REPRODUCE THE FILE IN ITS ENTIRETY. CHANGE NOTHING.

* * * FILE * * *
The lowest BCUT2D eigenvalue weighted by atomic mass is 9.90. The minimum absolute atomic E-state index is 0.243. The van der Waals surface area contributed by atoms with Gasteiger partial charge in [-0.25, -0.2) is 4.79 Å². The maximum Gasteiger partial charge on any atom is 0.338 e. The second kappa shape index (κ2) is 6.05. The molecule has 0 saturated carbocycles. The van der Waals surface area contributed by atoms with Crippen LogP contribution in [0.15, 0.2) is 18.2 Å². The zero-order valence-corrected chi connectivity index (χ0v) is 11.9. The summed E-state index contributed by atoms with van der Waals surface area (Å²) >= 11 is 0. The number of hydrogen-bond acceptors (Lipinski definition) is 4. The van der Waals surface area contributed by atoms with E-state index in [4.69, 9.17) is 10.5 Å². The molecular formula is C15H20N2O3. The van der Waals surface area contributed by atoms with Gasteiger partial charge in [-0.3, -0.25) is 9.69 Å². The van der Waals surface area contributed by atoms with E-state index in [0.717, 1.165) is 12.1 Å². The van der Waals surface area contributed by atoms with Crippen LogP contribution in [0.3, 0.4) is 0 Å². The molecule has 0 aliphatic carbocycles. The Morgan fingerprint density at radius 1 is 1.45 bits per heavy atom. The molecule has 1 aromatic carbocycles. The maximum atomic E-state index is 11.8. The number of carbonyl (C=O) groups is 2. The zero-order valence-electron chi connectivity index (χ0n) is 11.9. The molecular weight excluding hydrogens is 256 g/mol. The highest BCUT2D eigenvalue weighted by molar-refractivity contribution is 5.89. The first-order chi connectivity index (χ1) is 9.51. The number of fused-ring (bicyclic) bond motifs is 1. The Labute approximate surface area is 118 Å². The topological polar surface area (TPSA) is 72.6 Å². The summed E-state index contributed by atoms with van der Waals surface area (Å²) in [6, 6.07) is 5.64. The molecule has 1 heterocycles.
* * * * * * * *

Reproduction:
The lowest BCUT2D eigenvalue weighted by atomic mass is 9.90. The minimum absolute atomic E-state index is 0.243. The van der Waals surface area contributed by atoms with Gasteiger partial charge in [-0.25, -0.2) is 4.79 Å². The maximum Gasteiger partial charge on any atom is 0.338 e. The second kappa shape index (κ2) is 6.05. The molecule has 0 saturated carbocycles. The van der Waals surface area contributed by atoms with Crippen LogP contribution in [0.15, 0.2) is 18.2 Å². The zero-order valence-corrected chi connectivity index (χ0v) is 11.9. The summed E-state index contributed by atoms with van der Waals surface area (Å²) >= 11 is 0. The number of hydrogen-bond acceptors (Lipinski definition) is 4. The van der Waals surface area contributed by atoms with E-state index in [4.69, 9.17) is 10.5 Å². The molecular formula is C15H20N2O3. The van der Waals surface area contributed by atoms with Gasteiger partial charge in [-0.3, -0.25) is 9.69 Å². The van der Waals surface area contributed by atoms with E-state index in [0.717, 1.165) is 12.1 Å². The van der Waals surface area contributed by atoms with Crippen LogP contribution in [0.3, 0.4) is 0 Å². The molecule has 0 aliphatic carbocycles. The Morgan fingerprint density at radius 1 is 1.45 bits per heavy atom. The molecule has 1 aromatic carbocycles. The maximum atomic E-state index is 11.8. The number of carbonyl (C=O) groups is 2. The zero-order valence-electron chi connectivity index (χ0n) is 11.9. The molecular weight excluding hydrogens is 256 g/mol. The highest BCUT2D eigenvalue weighted by molar-refractivity contribution is 5.89. The first-order chi connectivity index (χ1) is 9.51. The number of fused-ring (bicyclic) bond motifs is 1. The Labute approximate surface area is 118 Å². The topological polar surface area (TPSA) is 72.6 Å². The summed E-state index contributed by atoms with van der Waals surface area (Å²) in [6, 6.07) is 5.64. The molecule has 1 heterocycles.